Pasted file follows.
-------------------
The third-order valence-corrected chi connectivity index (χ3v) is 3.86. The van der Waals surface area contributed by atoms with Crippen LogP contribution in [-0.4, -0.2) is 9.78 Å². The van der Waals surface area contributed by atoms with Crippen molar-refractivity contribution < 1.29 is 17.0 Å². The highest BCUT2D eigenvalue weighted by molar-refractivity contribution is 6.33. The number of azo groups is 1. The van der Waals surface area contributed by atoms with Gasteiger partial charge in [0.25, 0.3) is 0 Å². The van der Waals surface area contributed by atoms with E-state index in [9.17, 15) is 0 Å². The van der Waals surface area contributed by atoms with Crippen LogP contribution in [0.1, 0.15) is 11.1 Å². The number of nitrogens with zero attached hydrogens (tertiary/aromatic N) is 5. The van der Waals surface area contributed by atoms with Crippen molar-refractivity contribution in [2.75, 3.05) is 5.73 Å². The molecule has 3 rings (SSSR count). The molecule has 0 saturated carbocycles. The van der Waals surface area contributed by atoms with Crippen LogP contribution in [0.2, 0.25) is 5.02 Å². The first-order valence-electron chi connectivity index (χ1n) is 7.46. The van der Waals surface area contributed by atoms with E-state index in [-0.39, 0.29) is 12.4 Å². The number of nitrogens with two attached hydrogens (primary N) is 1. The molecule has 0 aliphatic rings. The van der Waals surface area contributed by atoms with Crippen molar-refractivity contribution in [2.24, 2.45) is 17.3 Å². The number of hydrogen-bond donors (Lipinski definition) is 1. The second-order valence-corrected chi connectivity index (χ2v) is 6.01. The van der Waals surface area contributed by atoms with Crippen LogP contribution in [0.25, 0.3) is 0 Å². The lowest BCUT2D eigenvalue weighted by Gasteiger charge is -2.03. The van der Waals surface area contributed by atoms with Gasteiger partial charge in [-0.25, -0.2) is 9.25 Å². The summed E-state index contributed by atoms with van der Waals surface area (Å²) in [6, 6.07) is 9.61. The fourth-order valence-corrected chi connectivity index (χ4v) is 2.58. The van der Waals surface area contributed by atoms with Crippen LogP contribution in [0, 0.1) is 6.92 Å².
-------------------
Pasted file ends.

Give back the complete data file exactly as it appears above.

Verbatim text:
The third-order valence-corrected chi connectivity index (χ3v) is 3.86. The van der Waals surface area contributed by atoms with Crippen LogP contribution in [-0.4, -0.2) is 9.78 Å². The van der Waals surface area contributed by atoms with Crippen molar-refractivity contribution < 1.29 is 17.0 Å². The highest BCUT2D eigenvalue weighted by molar-refractivity contribution is 6.33. The number of azo groups is 1. The van der Waals surface area contributed by atoms with Gasteiger partial charge in [0.25, 0.3) is 0 Å². The van der Waals surface area contributed by atoms with E-state index in [9.17, 15) is 0 Å². The van der Waals surface area contributed by atoms with Crippen LogP contribution in [0.1, 0.15) is 11.1 Å². The number of nitrogens with zero attached hydrogens (tertiary/aromatic N) is 5. The van der Waals surface area contributed by atoms with Crippen molar-refractivity contribution in [2.75, 3.05) is 5.73 Å². The molecule has 3 rings (SSSR count). The molecule has 0 saturated carbocycles. The van der Waals surface area contributed by atoms with Crippen LogP contribution in [0.2, 0.25) is 5.02 Å². The first-order valence-electron chi connectivity index (χ1n) is 7.46. The van der Waals surface area contributed by atoms with E-state index in [-0.39, 0.29) is 12.4 Å². The number of nitrogens with two attached hydrogens (primary N) is 1. The molecule has 0 aliphatic rings. The van der Waals surface area contributed by atoms with Crippen molar-refractivity contribution in [2.24, 2.45) is 17.3 Å². The number of hydrogen-bond donors (Lipinski definition) is 1. The second-order valence-corrected chi connectivity index (χ2v) is 6.01. The van der Waals surface area contributed by atoms with Crippen LogP contribution in [0.25, 0.3) is 0 Å². The lowest BCUT2D eigenvalue weighted by Gasteiger charge is -2.03. The van der Waals surface area contributed by atoms with Gasteiger partial charge in [-0.25, -0.2) is 9.25 Å². The summed E-state index contributed by atoms with van der Waals surface area (Å²) in [6, 6.07) is 9.61. The fourth-order valence-corrected chi connectivity index (χ4v) is 2.58. The van der Waals surface area contributed by atoms with Crippen LogP contribution in [0, 0.1) is 6.92 Å².